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Rabbi Levi Yitzchak on Counting the Omer

Updated: Sep 7, 2023

Counting the Omer

A teaching of Rabbi Levi Yitzchak of Berdichiv[1]

Translated by Rabbi Pamela Frydman

Why do we recite shehecheyanu on [most of] the 613 mitzvot and not on counting the omer? There is a teaching of the Ari z”l regarding the verse (Exodus 3:12) “And G-o-d said [to Moses], Certainly I will be with you; and this shall be a sign to you, that I have sent you; When you have brought forth the people out of Egypt, you shall serve G-o-d upon this mountain.” It is known that while the Israelites were in Egypt, they were immersed in a state of tum-ah.[2] The Holy One of Blessing, in an abundance of mercy and loving kindness, redeemed them from Egypt in order to bring them close, under the wings of the Shechina. So because of their immersion in tum’ah, they needed to count seven cleanliness cycles. Without the counting they would not be able to come close under the wings of the Shechina. This is the meaning of the phrase, “you shall serve G-o-d.” The word “serve” is written ta’av’dun. The Ari z”l defines as ta’av’du nun. Ta’avdu means “you will serve” and the Hebrew letter nun has the numeric value fifty.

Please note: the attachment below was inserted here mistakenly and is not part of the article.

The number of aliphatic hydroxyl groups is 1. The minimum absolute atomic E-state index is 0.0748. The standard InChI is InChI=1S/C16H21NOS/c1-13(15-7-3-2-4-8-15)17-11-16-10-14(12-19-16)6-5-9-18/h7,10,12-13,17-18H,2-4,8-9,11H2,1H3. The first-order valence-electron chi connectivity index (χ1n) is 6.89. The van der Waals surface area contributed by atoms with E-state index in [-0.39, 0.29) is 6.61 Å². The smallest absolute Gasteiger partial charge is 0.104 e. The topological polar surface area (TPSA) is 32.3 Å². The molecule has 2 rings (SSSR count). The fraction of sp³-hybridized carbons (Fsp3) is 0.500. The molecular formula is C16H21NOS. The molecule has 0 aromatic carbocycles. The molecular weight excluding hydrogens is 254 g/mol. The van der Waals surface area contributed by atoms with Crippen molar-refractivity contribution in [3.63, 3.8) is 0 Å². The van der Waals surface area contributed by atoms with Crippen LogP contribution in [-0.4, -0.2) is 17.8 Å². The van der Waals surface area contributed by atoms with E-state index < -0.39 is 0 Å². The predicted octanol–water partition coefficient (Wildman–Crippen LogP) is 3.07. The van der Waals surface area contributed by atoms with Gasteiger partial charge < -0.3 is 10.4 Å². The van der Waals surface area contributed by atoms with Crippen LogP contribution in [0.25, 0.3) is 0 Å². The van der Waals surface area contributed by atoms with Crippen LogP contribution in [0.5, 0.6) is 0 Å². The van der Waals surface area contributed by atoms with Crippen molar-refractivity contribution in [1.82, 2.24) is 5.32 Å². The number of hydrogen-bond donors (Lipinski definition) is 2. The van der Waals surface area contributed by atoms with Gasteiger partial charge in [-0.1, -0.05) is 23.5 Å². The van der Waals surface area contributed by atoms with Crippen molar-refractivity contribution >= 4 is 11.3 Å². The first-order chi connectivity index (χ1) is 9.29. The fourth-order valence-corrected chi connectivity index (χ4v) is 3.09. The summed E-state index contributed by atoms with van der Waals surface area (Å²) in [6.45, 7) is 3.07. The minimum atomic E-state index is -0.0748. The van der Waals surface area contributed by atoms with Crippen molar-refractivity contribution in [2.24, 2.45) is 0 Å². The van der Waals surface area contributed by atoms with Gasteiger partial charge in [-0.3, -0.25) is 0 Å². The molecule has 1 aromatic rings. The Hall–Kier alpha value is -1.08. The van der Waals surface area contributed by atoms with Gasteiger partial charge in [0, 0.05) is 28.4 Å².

“We find,“ says Reb Levi Yitzchak, “that during the counting of the omer, people are in anticipation of when the counting will be completed. They want the completion to arrive soon so they can experience closeness to the divine. Were they to have the capacity to complete the counting in an instant and be immediately able to enter into the closeness, how good and how pleasant it would be. This is why we do not recite shehecheyanu upon counting the omer.

[1] Rabbi Levi Yitzchak of Berdichiv, “Las’firah,” (“For The Counting”) Sefer Kedushat Levi Hamefo’ar al Hatorah Umo’adim, p. 287.

[2]. Tum’ah refers to a ritual state when a person is invited to take a break from certain sacred activities or certain ritual activities.


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